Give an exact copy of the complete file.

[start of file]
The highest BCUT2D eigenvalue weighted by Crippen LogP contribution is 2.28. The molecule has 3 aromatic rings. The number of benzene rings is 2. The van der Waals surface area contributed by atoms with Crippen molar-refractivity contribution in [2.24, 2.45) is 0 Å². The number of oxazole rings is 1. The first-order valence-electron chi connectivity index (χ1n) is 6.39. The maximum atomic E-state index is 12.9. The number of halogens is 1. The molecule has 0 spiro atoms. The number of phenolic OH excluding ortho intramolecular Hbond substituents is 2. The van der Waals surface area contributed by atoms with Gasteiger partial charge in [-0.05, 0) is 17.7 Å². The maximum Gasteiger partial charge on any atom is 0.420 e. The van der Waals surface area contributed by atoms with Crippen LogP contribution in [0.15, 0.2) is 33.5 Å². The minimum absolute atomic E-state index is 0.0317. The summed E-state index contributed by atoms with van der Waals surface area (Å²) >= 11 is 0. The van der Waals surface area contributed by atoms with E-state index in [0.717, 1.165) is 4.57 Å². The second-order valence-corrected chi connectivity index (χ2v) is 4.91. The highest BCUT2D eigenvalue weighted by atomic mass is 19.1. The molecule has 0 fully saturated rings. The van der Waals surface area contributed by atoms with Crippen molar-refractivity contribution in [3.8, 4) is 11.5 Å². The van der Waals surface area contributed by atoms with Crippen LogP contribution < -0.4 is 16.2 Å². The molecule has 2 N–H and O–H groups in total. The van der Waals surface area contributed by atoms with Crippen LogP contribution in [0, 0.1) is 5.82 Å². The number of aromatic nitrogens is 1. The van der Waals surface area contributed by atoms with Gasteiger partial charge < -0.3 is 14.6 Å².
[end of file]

The highest BCUT2D eigenvalue weighted by Crippen LogP contribution is 2.28. The molecule has 3 aromatic rings. The number of benzene rings is 2. The van der Waals surface area contributed by atoms with Crippen molar-refractivity contribution in [2.24, 2.45) is 0 Å². The number of oxazole rings is 1. The first-order valence-electron chi connectivity index (χ1n) is 6.39. The maximum atomic E-state index is 12.9. The number of halogens is 1. The molecule has 0 spiro atoms. The number of phenolic OH excluding ortho intramolecular Hbond substituents is 2. The van der Waals surface area contributed by atoms with Gasteiger partial charge in [-0.05, 0) is 17.7 Å². The maximum Gasteiger partial charge on any atom is 0.420 e. The van der Waals surface area contributed by atoms with Crippen LogP contribution in [0.15, 0.2) is 33.5 Å². The minimum absolute atomic E-state index is 0.0317. The summed E-state index contributed by atoms with van der Waals surface area (Å²) >= 11 is 0. The van der Waals surface area contributed by atoms with E-state index in [0.717, 1.165) is 4.57 Å². The second-order valence-corrected chi connectivity index (χ2v) is 4.91. The highest BCUT2D eigenvalue weighted by atomic mass is 19.1. The molecule has 0 fully saturated rings. The van der Waals surface area contributed by atoms with Crippen molar-refractivity contribution in [3.8, 4) is 11.5 Å². The van der Waals surface area contributed by atoms with Crippen LogP contribution < -0.4 is 16.2 Å². The molecule has 2 N–H and O–H groups in total. The van der Waals surface area contributed by atoms with Crippen LogP contribution in [0, 0.1) is 5.82 Å². The number of aromatic nitrogens is 1. The van der Waals surface area contributed by atoms with Gasteiger partial charge < -0.3 is 14.6 Å².